Studies show that lay-people have long believed that monogamous relationships are more trusting, committed, passionate, and sexually satisfying. Monogamy, lay-people believe, is also less likely to involve jealousy. A recent study conducted by Dr. Conley from the University of Michigan showed, however, that the two groups–participants in monogamous and consensual non-monogamous relationships–reported similar degrees of satisfaction, commitment, and passionate love. Moreover, non-monogamous participants reported more trust and less jealousy in their relationships.
Reading Dr. Conley’s article, I was almost ready to jump off the sofa, perhaps even jump on the sofa, in an enthusiastic “A ha” moment. I wanted to run out the door and spread the news. I wanted to come up with an almost strong recommendation for you all–residents of Marquette and the Upper Peninsula, and people in general, wherever you are–to quickly abandon monogamy.
Then I started thinking. I came up with two main arguments against the conclusions of Dr. Conley’s study. First, the participants in the study were either undergraduate students of psychology, or volunteers recruited through Craigslist. I assumed that undergraduate psychology students and those using Craigslist–searching for a gently used coffee table, or raving about a loophole in the Ice Bucket Challenge in the ‘Rants and Raves’ section–may not be the best sample of the entire population.
Once the second argument formed in my mind, I just had to contact Dr. Conley herself. “Your study,” I wrote to her in an e-mail, “seems to provide a snapshot in time,” but, I asked, is there any study that examines the long-term satisfaction/happiness in the relationships of couples in a consensual non-monogamous relationship? And what effect does non-monogamous relationships have on measures such as financial stability of the family as a unit, and on the ability of such families to raise happy, successful children?
Dr. Conley was kind. She e-mailed me back the next morning. “There are as of yet, no longitudinal studies of polyamorous/CNM [consensual non-monogamous] relationships. There is very little interest in funding this topic, although I personally find it fascinating!”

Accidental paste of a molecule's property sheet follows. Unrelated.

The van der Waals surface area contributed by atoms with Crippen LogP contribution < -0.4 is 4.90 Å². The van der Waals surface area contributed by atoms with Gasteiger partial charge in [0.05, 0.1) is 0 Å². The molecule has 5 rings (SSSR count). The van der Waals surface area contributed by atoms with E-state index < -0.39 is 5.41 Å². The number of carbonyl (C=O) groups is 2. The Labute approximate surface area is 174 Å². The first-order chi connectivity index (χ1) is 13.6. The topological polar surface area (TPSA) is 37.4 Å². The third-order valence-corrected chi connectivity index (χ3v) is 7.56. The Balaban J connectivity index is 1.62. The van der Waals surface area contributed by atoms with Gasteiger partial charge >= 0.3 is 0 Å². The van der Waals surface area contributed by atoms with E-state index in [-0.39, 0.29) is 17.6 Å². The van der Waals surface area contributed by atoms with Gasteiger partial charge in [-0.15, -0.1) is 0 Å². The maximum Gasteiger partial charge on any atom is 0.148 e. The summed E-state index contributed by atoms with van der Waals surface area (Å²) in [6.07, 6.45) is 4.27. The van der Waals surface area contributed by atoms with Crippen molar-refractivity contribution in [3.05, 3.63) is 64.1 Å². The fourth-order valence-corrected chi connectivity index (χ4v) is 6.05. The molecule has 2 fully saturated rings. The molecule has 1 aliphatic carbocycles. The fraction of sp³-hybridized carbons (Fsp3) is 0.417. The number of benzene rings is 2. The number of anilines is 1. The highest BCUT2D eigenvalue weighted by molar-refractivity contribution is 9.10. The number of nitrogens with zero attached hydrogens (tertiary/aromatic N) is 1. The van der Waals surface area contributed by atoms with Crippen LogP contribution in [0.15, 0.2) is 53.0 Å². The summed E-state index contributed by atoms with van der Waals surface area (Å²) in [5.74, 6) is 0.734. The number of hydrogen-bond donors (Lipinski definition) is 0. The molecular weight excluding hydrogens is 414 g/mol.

Lacking any scientific research comparing the long-term effects of monogamous and non-monogamous relationships, we are left with only anecdotal evidence in the form of stories told by individuals and couples. In her letter, Dr. Conley referred me to her colleague, Elisabeth Sheff, a sociologist whose approach was different than that of Dr. Conley’s. In her book Stories from the Polycule, she did not seek to compare individuals in monogamous and non-monogamous relationships. Instead, she sought to document the experiences of polyamorists. She asked polyamorists to tell her their life stories. The book is an anthology–a collection of such stories.
In an interview by Thorntree Press published on YouTube, Sheff admitted that it was hard for her to track down past polyamorists whose relationships ended painfully, but she did compile enough stories to paint a vivid picture of polyamorous relationships. Several stories describe the formation of polyamorous relationships: some chose polyamory intentionally, others just fell into it, finding themselves in love with more than one person. These individuals then had to add an additional “puzzle-piece” person into their primary existing relationship. The extra piece, Sheff says, doesn’t always fit in.
Other stories in Sheff’s book shed light on how a poly-family functions, as in “what it is like to come back home to more than one partner?” Another section in the book tells the stories of kids in poly-families, yet another section describes the very long-term polyamory relationships. In the end, Sheff says, some polyamory relationships continue to exist for a long period of time, sometimes taking the form of non-romantic, non-sexual relationships.
Like in stories about monogamous relationships, the end isn’t always happy. Sheff doesn’t hesitate to tell her own Full Circle story: her initial attempt at polyamory, she tells the interviewer, was “ill-fated, poorly-conceived, badly-executed, and all-around disastrous–it turned out badly.” Later, she had fallen in love and married the woman who is still her wife. When the opportunity presented itself and she met yet another lovable woman, Sheff considered polyamory again, but her partner expressed concerns. Having experienced painful polyamorous relationship in the past, Sheff decided she didn’t want to be in a relationship with two people who didn’t want to share her. She decided not to pursue a romantic relationship with the other woman. And later, she found herself happy with the stability of her monogamous marriage.
Can we learn anything from the stories others–whether in monogamous, or non-monogamous relationships–tell us? Can the results of even the best of studies inform us as to which type of relationship to pursue? Isn’t it simpler to abandon relationships altogether, choose sologamy, and marry yourself? I shall return.
Dr. Shahar Madjar is a urologist working at Aspirus Keweenaw Hospital. He sees patients in Laurium, Houghton and L’Anse. Contact him at firstname.lastname@example.org.